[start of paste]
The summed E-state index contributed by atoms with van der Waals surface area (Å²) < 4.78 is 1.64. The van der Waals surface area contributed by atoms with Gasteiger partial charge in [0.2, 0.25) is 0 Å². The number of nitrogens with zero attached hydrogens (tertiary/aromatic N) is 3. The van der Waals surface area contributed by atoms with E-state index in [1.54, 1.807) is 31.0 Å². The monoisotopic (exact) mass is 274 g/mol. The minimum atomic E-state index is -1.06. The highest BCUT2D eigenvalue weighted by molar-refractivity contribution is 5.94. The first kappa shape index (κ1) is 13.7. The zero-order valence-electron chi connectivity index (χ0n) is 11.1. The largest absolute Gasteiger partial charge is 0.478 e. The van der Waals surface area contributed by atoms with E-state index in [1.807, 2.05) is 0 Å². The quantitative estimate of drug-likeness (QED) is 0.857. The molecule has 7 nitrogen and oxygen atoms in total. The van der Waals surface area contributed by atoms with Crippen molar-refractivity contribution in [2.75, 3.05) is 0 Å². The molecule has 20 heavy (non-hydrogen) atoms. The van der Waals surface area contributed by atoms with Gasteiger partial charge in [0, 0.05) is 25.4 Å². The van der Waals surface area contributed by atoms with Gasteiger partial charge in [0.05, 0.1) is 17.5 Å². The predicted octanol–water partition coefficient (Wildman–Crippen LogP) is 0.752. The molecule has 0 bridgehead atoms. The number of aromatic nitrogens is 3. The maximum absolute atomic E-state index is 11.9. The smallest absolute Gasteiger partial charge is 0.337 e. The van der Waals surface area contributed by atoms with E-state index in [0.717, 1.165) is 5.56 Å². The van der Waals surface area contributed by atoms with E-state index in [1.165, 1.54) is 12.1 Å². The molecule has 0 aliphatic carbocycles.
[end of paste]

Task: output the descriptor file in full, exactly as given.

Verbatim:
The summed E-state index contributed by atoms with van der Waals surface area (Å²) < 4.78 is 1.64. The van der Waals surface area contributed by atoms with Gasteiger partial charge in [0.2, 0.25) is 0 Å². The number of nitrogens with zero attached hydrogens (tertiary/aromatic N) is 3. The van der Waals surface area contributed by atoms with E-state index in [1.54, 1.807) is 31.0 Å². The monoisotopic (exact) mass is 274 g/mol. The minimum atomic E-state index is -1.06. The highest BCUT2D eigenvalue weighted by molar-refractivity contribution is 5.94. The first kappa shape index (κ1) is 13.7. The zero-order valence-electron chi connectivity index (χ0n) is 11.1. The largest absolute Gasteiger partial charge is 0.478 e. The van der Waals surface area contributed by atoms with E-state index in [1.807, 2.05) is 0 Å². The quantitative estimate of drug-likeness (QED) is 0.857. The molecule has 7 nitrogen and oxygen atoms in total. The van der Waals surface area contributed by atoms with Crippen molar-refractivity contribution in [2.75, 3.05) is 0 Å². The molecule has 20 heavy (non-hydrogen) atoms. The van der Waals surface area contributed by atoms with Gasteiger partial charge in [0, 0.05) is 25.4 Å². The van der Waals surface area contributed by atoms with Gasteiger partial charge in [0.05, 0.1) is 17.5 Å². The predicted octanol–water partition coefficient (Wildman–Crippen LogP) is 0.752. The molecule has 0 bridgehead atoms. The number of aromatic nitrogens is 3. The maximum absolute atomic E-state index is 11.9. The smallest absolute Gasteiger partial charge is 0.337 e. The van der Waals surface area contributed by atoms with E-state index in [0.717, 1.165) is 5.56 Å². The van der Waals surface area contributed by atoms with E-state index in [1.165, 1.54) is 12.1 Å². The molecule has 0 aliphatic carbocycles.